Employee retention: support the whole person, not just the worker
It’s safe to say that all organizations want to be successful. And for that to happen, they must be successful in attracting and retaining the best talent. But retaining employees can be hard, especially when it comes to the challenges of mental health & awareness.
Organizations must prioritize mental health and well-being if they want to succeed. A recent Gallup survey reported that 21% of workers attributed their low company engagement to their feelings about work-life balance, work schedules and their well-being. The same survey said employees who are “struggling or suffering in life, have over 2 times the amount of turnover” compared to those who are thriving personally.
So how can this be solved? Let’s start with addressing the issue itself.
Addressing the elephant in the room
It’s time to say that the topic of mental health in the workplace cannot be ignored. As stated by Jim Harter of Gallup, “two-thirds of the reasons people actually left jobs in 2021 were due to issues related to their engagement and their overall well-being.” Employers need to be conscious about how work and personal life blend, and how they support the whole person, not just the worker.
Next, reflect on how employees are communicated with each day. Start by focusing on the language used with them specifically and then go bigger with the language used within the entire workplace. This may not seem as important, but specific word choices can lead to negative emotions. For example, PR Daily discusses specific words such as “crazy” or even abbreviations like “OCD.” These words can lead to negative responses and emotions even if the intentions aren’t malicious. Remember, words are powerful. They can be interpreted in ways that leave a negative impact on an individual’s mental well-being.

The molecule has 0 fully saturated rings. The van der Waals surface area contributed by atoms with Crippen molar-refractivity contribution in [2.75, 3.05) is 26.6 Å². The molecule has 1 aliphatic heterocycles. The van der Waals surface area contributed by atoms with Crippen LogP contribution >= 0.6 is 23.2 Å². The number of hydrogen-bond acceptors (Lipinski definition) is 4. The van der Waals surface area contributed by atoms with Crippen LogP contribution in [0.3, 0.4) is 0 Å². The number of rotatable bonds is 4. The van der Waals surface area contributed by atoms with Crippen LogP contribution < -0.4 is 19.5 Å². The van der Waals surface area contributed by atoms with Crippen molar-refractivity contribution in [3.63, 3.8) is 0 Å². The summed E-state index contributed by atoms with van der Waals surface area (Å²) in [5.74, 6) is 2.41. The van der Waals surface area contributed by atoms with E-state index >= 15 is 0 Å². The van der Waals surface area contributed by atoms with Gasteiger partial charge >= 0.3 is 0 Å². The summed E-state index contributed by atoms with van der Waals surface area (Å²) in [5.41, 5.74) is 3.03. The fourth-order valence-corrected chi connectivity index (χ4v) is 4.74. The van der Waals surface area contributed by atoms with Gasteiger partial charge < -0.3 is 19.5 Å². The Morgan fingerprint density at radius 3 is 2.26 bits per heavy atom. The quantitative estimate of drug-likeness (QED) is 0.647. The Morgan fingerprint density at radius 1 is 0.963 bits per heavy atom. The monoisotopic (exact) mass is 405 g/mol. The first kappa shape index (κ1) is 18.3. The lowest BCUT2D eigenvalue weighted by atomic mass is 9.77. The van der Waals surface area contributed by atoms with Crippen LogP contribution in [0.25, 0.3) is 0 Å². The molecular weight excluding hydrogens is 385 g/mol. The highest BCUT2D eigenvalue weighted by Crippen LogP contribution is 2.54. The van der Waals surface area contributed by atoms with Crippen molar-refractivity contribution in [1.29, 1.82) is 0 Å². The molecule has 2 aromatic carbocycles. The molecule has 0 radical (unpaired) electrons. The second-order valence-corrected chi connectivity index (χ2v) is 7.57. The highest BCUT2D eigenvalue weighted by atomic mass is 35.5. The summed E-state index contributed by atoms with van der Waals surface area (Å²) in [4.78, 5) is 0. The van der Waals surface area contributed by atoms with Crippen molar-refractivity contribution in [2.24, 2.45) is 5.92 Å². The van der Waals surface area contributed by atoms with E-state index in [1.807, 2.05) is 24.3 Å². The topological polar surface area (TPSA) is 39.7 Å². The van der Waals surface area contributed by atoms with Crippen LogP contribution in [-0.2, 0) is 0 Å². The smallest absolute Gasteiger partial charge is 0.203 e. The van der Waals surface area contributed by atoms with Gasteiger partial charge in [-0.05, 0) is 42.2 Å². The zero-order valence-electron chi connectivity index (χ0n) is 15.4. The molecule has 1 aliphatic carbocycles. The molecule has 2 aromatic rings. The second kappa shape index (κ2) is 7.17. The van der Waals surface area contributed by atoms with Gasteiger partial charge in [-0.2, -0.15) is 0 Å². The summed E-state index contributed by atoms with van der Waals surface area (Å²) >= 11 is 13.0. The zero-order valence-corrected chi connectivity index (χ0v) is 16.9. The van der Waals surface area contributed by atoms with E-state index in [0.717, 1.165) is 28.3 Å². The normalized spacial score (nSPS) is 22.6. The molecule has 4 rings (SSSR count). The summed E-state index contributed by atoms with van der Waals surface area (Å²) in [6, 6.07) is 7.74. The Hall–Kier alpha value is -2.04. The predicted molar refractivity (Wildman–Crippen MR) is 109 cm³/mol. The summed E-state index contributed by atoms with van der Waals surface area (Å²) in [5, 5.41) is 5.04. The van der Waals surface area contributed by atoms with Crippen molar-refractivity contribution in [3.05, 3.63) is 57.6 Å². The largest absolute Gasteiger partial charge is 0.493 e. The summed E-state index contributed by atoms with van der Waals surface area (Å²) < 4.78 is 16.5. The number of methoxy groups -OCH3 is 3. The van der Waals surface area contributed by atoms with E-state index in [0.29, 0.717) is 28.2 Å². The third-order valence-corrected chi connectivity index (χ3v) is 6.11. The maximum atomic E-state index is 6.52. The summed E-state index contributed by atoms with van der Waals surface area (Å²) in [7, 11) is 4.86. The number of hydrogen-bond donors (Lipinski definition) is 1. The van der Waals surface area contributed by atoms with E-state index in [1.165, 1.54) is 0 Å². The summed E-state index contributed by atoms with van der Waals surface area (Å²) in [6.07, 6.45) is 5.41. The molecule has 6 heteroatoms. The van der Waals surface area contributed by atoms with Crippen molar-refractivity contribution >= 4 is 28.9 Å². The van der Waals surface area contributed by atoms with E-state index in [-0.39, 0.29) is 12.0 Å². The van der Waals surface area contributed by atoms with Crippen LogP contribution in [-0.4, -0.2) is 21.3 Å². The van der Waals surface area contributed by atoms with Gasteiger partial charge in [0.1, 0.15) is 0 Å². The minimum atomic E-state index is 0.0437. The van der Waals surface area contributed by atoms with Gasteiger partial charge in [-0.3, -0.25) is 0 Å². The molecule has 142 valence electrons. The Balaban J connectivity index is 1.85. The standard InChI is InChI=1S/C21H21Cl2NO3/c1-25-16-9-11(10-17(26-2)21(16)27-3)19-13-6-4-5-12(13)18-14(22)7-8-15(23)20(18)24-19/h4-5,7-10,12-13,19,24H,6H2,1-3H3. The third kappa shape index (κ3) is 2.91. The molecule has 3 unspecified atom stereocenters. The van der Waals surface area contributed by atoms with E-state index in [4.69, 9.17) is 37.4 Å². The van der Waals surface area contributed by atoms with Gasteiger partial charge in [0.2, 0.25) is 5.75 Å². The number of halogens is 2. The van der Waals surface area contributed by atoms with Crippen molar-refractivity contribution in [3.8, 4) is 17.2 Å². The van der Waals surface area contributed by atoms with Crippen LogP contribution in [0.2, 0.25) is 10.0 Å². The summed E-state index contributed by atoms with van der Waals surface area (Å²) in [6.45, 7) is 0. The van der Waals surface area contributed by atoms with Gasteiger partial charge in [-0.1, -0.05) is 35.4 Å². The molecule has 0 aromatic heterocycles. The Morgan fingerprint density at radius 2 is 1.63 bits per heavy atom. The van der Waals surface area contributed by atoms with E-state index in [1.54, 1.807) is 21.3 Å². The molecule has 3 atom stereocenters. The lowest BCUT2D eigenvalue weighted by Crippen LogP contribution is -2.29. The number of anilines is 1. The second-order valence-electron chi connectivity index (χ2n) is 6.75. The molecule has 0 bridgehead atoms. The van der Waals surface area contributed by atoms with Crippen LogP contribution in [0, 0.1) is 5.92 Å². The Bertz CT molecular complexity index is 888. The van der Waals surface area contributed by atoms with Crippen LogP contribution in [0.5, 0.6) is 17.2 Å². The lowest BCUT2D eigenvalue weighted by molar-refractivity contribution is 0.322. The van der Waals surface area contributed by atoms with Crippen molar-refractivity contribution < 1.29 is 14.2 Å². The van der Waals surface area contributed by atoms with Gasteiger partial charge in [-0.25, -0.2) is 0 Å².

Try asking, “are we building up our employees in the manner that they need?” The answer to this may be yes, but some may be hesitant to say otherwise. This could be in part due to what the Gallup study found, where a staggering 42% of people left because of how they feel about their boss and the organization’s culture.
To say this issue exists would be an understatement. And now that it’s been addressed, let’s explore a couple of avenues for a possible solution.
Working to fix the problem
Now that we know there is a problem, it’s time to start fixing it. And the best place to start is the culture itself. Creating a culture in the workplace that’s mindful of your employees’ feelings will ultimately lead to a more empathetic and caring environment. Let’s review some ways to bring that mindset into your workplace.
- Confirm that your employees feel safe. The crucial element in mental health at work is psychological safety. Ask questions such as, “Are we micromanaging our employees? Do we have a one-size-fits-all mentality? Do we understand flaws and distress?” Identifying and addressing these issues begins the process of healthy dialogue in your workplace.